As for ebooks, what if I publish with Smashwords only? Readers could buy it from Kobo, iBook or Nook. It’s still available, just not on Amazon. This idea intrigues me: is there life without Amazon?

One last thing: what really bothers me about Amazon and its decision to block my book is that there’s no accountability. I queried them three times to ask why. Why did they block my book? But they do not tell me. They have no phone number. I have only the option of sending emails. It’s kind of like KBoards. The people who post there, especially the venomous ones, do not have a public profile. They like to remain anonymous. That way, they can say whatever they want and there’s no accountability. Hmm. Does that seem like cowardice? I don’t know. What do you think?

Hands and arms inside the cart: Next, still trying to learn how to manage an event venue

P.S. I forgot to say: Amazon removed the block yesterday. Why? I don’t know.

Formatting for Dummies

In three days, I will self-publish my second book, Bone Girl.

Unlike Celebration House, this novel required much more of me than just writing and editing. Because it’s self-published and I have a budget of, oh, let’s see, NOTHING, I did all of the work myself. When I say work, I mean writing, editing, revising, proofreading and my least favorite activity of all time, formatting. In fact, I’ve spent nearly every free minute of the last week learning to format my book. (Note – the amazing cover art was the work of Jason Gurley. Wouldn’t it make a great movie poster? I think so too).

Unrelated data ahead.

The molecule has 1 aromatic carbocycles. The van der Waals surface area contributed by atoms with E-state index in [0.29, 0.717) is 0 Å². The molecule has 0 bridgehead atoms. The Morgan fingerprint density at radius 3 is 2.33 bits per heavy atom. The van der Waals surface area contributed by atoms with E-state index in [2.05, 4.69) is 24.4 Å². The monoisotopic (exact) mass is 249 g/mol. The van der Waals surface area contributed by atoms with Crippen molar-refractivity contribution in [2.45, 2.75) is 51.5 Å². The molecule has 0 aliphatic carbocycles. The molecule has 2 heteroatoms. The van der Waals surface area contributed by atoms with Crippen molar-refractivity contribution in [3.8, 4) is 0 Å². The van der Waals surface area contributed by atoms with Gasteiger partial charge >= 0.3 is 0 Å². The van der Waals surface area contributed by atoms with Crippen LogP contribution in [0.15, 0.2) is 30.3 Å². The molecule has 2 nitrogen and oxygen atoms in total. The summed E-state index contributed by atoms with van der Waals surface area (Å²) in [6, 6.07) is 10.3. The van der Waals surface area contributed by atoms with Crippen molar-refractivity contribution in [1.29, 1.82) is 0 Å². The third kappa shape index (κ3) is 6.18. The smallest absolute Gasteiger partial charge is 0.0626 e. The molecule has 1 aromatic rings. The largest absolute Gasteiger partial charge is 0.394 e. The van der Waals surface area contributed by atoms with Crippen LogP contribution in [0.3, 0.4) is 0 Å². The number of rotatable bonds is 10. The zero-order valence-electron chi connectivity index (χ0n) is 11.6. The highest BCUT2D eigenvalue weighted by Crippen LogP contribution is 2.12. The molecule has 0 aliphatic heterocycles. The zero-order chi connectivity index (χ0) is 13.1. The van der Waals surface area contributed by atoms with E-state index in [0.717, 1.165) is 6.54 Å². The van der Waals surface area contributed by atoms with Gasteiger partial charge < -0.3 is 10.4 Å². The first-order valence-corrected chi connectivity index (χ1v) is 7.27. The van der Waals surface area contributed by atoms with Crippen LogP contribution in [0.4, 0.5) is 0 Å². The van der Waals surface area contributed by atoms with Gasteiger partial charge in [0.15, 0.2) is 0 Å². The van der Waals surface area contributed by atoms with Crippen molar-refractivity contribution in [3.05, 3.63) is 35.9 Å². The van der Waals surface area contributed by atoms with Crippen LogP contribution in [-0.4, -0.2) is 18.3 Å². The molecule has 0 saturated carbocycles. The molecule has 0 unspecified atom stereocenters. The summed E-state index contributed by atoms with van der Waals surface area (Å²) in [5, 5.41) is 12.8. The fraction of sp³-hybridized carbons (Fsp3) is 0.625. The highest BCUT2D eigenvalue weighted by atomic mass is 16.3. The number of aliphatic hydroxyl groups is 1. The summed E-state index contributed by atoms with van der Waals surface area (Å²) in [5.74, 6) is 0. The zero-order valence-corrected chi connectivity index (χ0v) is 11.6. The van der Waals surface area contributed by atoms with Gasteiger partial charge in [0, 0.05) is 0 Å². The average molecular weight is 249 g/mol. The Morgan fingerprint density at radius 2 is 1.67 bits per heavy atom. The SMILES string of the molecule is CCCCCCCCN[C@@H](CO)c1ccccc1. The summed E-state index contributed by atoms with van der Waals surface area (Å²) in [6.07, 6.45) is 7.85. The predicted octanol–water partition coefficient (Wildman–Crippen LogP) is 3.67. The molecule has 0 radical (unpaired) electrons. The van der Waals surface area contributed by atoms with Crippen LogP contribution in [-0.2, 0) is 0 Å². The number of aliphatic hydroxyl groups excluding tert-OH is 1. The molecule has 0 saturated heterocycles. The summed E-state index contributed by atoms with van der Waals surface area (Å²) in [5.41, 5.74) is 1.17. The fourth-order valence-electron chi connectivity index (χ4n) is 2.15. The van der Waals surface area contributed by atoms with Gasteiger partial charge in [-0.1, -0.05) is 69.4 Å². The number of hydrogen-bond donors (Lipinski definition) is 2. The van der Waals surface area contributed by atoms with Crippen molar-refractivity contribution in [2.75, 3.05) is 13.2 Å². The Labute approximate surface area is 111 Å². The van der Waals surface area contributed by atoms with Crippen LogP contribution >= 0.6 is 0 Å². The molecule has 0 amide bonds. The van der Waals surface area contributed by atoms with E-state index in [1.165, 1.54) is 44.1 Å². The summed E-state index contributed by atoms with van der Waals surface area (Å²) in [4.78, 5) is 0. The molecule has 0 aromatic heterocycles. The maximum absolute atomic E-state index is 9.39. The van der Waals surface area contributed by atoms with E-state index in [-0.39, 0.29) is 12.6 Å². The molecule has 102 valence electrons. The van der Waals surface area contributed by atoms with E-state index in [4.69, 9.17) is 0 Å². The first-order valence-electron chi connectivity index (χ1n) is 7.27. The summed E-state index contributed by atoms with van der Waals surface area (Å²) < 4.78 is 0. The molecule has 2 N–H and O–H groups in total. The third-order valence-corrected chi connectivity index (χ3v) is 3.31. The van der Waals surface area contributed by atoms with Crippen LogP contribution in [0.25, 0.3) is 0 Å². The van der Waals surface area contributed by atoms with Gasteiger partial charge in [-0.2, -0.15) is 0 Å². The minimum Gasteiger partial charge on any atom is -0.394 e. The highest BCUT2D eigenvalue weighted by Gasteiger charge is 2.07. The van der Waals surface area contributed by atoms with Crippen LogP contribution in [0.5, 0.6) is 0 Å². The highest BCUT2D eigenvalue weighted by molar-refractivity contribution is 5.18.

Because I am naive. I believed all of the websites when they said how simple it is to self-publish an e-book. Easy! Just download your manuscript in a .doc or .docx format. Yeah. Well, no.

You start with Smashwords because they will distribute your e-book to many of the major retailers, such as Apple, Kobo, iBook and Nook. But Smashwords’ “meat grinder” as they call their computer program and no, I’m not making this up – forbids any extraneous formatting in the document. Thus, the first thing you must do is copy and paste your manuscript to a Notepad document, then copy and paste it back to a word document. The nearest I can figure, and I read those instructions many, many times, this “nuclear” treatment removes any underlining and thus problematic formatting. But it removes a few other things too like indents, italics, chapter breaks, line spacing, etc.

Then there’s Kindle. Be sure any words you want centered do not have an indent or they will look, well, weird, and, uh, off-center. Also, pages must be separated by a hard return, a page break.